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by John Helmer, Moscow 
  @bears_with

It was the 412th of Francois de la Rochefoucauld’s maxims that doesn’t stand the test of either time or money. “Whatever degree of disgrace we may have brought upon ourselves,” he said, “it is always within our power to re-establish our reputation.”

For years Mikhail Fridman and Pyotr Aven, the controllers of Alfa Bank of Moscow and  LetterOne Holding in London, have been trying but not succeeding. This week they scored a success, but not quite of the kind they, or La Rochefoucauld, meant.

High Court judge Sir Mark Warby ruled that claims made about their corrupt closeness to President Vladimir Putin, prepared by Christopher Steele for use by the Democratic National Committee against the presidential campaign of Donald Trump, had been “hearsay, some of it opinion, and much of it based on unverifiable information from unidentified sources”; “data [which] are inaccurate or misleading as a matter of fact”. When fabricating his claims Steele  “evidently did not ask for any details of the hearsay information”. Later, when under cross-examination in court, Steele admitted that “a key element of [his] allegation was contradicted by information readily available on the internet.”

Most of Steele’s shoddy fabrications were acceptable in British law. This, Justice Warby ruled, was because they were provided through the Secret Intelligence Service (MI6) to an unnamed “senior UK government national security official”, and to the FBI for “the purpose of safeguarding national security”; and because the “US and UK are the world’s leading English-speaking democracies, with a wealth of closely integrated interests… co-operation between the US and UK on matters of security is a vital part of our nation’s security arrangements.”

Complaining that Steele had changed his story from his initial witness statement to his second witness statement, and then in the witness box, Warby concluded that he preferred Fridman for truthfulness. “There is nothing that casts doubt on Mr Fridman’s evidence on this issue.” That  was the allegation the Alfa group had traded favours with President Putin, and that they had bribed him with “large amounts of illicit cash…in the 1990s when he was Deputy Mayor of St Petersburg.” This, the judge ruled, was not only a fabrication but was also unlawful.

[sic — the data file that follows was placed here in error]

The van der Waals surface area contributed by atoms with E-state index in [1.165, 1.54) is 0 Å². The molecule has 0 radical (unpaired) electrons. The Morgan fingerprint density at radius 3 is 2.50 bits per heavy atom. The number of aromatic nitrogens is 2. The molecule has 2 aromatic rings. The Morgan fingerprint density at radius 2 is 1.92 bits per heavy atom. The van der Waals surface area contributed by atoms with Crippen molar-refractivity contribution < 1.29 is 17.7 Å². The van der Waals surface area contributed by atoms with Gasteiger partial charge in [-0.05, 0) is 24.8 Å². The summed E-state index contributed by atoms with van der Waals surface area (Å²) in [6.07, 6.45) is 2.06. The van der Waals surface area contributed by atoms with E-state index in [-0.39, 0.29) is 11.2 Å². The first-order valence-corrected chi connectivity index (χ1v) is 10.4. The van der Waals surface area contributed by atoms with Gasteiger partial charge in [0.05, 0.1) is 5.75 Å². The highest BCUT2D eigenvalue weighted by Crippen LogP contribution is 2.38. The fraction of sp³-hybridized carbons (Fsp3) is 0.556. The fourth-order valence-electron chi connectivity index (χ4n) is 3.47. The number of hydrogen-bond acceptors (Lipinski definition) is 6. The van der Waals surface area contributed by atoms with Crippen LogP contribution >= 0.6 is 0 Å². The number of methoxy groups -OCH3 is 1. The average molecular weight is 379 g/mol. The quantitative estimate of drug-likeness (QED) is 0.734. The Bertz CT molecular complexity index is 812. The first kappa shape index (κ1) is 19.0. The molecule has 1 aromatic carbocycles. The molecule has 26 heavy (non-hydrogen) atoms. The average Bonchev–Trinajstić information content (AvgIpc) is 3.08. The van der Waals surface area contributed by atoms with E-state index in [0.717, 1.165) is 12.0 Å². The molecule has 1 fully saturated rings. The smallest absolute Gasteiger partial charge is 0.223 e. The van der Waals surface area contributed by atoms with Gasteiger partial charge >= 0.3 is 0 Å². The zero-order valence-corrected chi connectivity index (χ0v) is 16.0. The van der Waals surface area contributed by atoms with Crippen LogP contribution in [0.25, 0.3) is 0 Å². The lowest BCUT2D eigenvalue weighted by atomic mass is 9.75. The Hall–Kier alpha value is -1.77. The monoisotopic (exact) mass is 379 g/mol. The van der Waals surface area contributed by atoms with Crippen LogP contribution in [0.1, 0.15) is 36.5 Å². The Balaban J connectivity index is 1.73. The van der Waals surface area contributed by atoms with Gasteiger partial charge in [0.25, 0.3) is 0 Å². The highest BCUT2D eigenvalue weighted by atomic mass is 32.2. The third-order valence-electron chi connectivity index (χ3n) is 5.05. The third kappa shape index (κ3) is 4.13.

In compensation, Warby awarded £18,000 each to Fridman and Aven, for a total of £36,000.

“I accept,” the judge qualified his award, “that the claimants have suffered distress as a result of the disclosures complained of, though the majority of the distress they have been caused will inevitably have flowed from media publications for which Orbis is not responsible in law: the Buzzfeed Article and others. My assessment is that each of the claimants is a robust character, not given to undue self-pity. Mr Tomlinson [barrister for Fridman and Aven] was right to ask for only ‘modest’ damages for distress.”

Modest for Fridman; ruinous for Steele. High Court experts estimate the combination of fees and costs for the barristers and solicitors required for the court claim by the Alfa group would have come to between £500,000 and £600,000; that’s roughly sixteen times the compensation awarded. The penalty is concomitantly higher for Steele and his Orbis Business Intelligence Ltd., the firm he has run since his official espionage employment ended at MI6. According to the compay’s last financial account, there isn’t enough money to pay the legal bills. Steele’s business is bust.  

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by John Helmer, Moscow 
  @bears_with

Pavel Volchkov is an exceptional voice among the Russian scientists now dealing with the corona virus (Covid-19) pandemic.

The current Covid-19 policy administrators in Moscow are of the same academic generation but they have trained as doctors;  Volchkov is a geneticist. They have spent their formative careers inside Russian institutions;  Volchkov spent more than ten years in the US, at the University of Chicago then at Harvard.  

He has not suffered from the inferiority complex which has been the precondition for success in the US careers of Konstantin (Keith) Gessen and other Russian graduates from Harvard.   Volchkov’s analysis of the US science market and his reasons for returning to  his Russian laboratory are described here.